Weekly Rights Review: Your Privacy Rights In Court
From couples trying to adopt children and to people on hard times: we're fighting discrimination against innocent people in Michigan. This week, hear up-to-the minute news about second-parent adoptions, banning free speech, and the government's misguided and dangerous dragnet of you phonecalls and DNA.
Begging Case Heard in U.S. Court of Appeals
On Thursday morning, ACLU of Michigan Staff Attorney, Miriam Aukerman, argued a case in the U.S. Court of Appeals that illustrates how the state statute that bans begging is unconstitutional. We won the case last summer in federal District Court, but the Attorney General’s office appealed the decision.
Ernest Sims lives on less than $300 a month and was repeatedly arrested for simply asking people to help him with busfare. He was sentenced to $100 or two days in jail. See a video of Ernest here.
Michigan’s blanket ban on some people asking for change, while allowing advertising and other speech in the same circumstances, violates the First Amendment and endangers all our free speech rights. One of the founding principles of our country is that the government doesn't gets to decide who deserves to be heard in public. If we let that protection slide for some people, who will be next?
Adoption Obstacles for LGBT Couples
Our LGBT Legal Project Staff Attorney, Jay Kaplan, was quoted in a series of Michigan Radio stories about the difficulties that same-sex couples face in adopting children.
The stories include descriptions of the unfortunate discrimination that LGBT couples experience throughout the adoption process, from power-hungry judges to prejudiced adoption agencies. Read or listen to the full stories here and here.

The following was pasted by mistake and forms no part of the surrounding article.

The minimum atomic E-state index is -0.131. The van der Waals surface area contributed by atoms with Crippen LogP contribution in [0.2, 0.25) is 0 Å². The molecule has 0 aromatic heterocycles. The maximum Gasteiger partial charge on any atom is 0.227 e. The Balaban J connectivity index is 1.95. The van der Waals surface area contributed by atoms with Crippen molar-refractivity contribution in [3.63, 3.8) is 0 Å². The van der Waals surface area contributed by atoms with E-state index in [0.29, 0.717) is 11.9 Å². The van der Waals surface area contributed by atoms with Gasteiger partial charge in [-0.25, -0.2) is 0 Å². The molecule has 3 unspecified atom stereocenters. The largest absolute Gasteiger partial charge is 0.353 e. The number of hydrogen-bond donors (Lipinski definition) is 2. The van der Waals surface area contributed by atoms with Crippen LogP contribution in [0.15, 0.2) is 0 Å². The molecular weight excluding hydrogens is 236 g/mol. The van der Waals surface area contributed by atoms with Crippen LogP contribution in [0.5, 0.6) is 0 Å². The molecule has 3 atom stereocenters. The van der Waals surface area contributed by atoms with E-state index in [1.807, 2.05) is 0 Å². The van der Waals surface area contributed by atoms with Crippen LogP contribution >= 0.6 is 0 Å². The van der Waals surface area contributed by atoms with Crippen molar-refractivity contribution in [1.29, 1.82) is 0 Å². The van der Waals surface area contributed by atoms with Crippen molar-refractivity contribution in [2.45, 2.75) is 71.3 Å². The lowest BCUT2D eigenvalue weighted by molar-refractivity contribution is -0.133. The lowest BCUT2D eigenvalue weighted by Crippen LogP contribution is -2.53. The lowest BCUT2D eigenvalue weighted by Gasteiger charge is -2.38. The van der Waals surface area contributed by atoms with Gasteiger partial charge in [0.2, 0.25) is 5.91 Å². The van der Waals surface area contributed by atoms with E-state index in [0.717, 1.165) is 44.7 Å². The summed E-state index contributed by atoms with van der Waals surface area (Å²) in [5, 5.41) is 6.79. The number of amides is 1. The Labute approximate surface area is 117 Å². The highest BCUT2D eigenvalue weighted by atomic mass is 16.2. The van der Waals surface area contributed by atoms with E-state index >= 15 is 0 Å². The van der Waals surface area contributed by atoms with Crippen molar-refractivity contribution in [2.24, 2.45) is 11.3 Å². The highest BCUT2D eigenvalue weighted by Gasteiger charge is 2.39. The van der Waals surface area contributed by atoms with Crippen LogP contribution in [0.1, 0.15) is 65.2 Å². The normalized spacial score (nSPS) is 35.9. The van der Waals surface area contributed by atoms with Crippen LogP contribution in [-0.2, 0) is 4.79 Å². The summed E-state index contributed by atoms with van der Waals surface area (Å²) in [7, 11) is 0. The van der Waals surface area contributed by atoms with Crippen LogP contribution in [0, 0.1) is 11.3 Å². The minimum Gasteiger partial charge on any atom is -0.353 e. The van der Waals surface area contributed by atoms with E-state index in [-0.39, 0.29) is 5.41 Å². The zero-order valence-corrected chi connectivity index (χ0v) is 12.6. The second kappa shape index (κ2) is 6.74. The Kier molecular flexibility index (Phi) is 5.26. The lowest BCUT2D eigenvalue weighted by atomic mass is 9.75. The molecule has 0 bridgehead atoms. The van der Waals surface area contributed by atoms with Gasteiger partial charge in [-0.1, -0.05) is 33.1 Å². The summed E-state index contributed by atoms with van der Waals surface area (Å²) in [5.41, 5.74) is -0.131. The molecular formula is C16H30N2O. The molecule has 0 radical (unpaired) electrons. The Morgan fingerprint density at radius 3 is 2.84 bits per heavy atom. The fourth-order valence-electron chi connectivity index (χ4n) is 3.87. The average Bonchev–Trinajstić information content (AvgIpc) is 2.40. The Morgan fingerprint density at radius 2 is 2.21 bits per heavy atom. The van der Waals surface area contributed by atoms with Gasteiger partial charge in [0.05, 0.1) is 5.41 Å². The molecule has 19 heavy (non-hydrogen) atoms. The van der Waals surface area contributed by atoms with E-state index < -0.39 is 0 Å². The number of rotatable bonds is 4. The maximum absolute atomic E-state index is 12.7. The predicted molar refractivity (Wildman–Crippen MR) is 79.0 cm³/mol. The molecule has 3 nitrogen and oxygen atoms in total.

Last week, in a disappointing decision, the U.S. Supreme Court ruled that it is legal to take DNA swabs of every arrested felon. That this extreme invasion of privacy isn't just for convicted felons, but innocent people who have never been proven guilty of a crime.
This week, a very similar bill was adopted in Michigan. However, thankfully, the bill includes a plan to remove people’s DNA from the databank if they are not convicted of a felony after their arrest. Nevertheless, we must stay wary because it is very possible that government agencies may not follow through on this plan and the DNA of innocent people will never be completely erased.
Action against NSA Surveillance
The ACLU filed a lawsuit that challenges the NSA's massive surveillance program this Tuesday, less than a week after the revelations about the government’s indiscriminate cell phone tracking were released. The lawsuit claims that the program violates Americans’ constitutional rights of free speech, association, and privacy, and freedom from unreasonable search and seizure.
In addition to the lawsuit, the ACLU also filed a motion in the FISA court earlier this week and has an ongoing FOIA litigation that are investigating and challenging Section 215 of the Patriot Act (the law that officials cite as their justification for spying on innocent Americans on a daily basis).
Supreme Court Victory!
The Supreme Court has ruled that companies should not be able to patent human genes. This decision was unanimous and is a great victory for the ACLU, which had been working on this case for four years.
The case involved two genes, BRCA1 and BRCA2, that were previously controlled by a company named Myriad Genetics. The testing of these genes is crucial in assessing people’s risk for breast and ovarian cancer (remember Angelina Jolie's op-ed?). However, when Myriad had a monopoly on the genes, it was able to limit the types and availability of testing offered, and set the price on these life-saving procedures.
The ruling should also impact many other gene patents, help further our understanding of disease treatment and prevention, and keep our DNA free from business ownership and manipulation.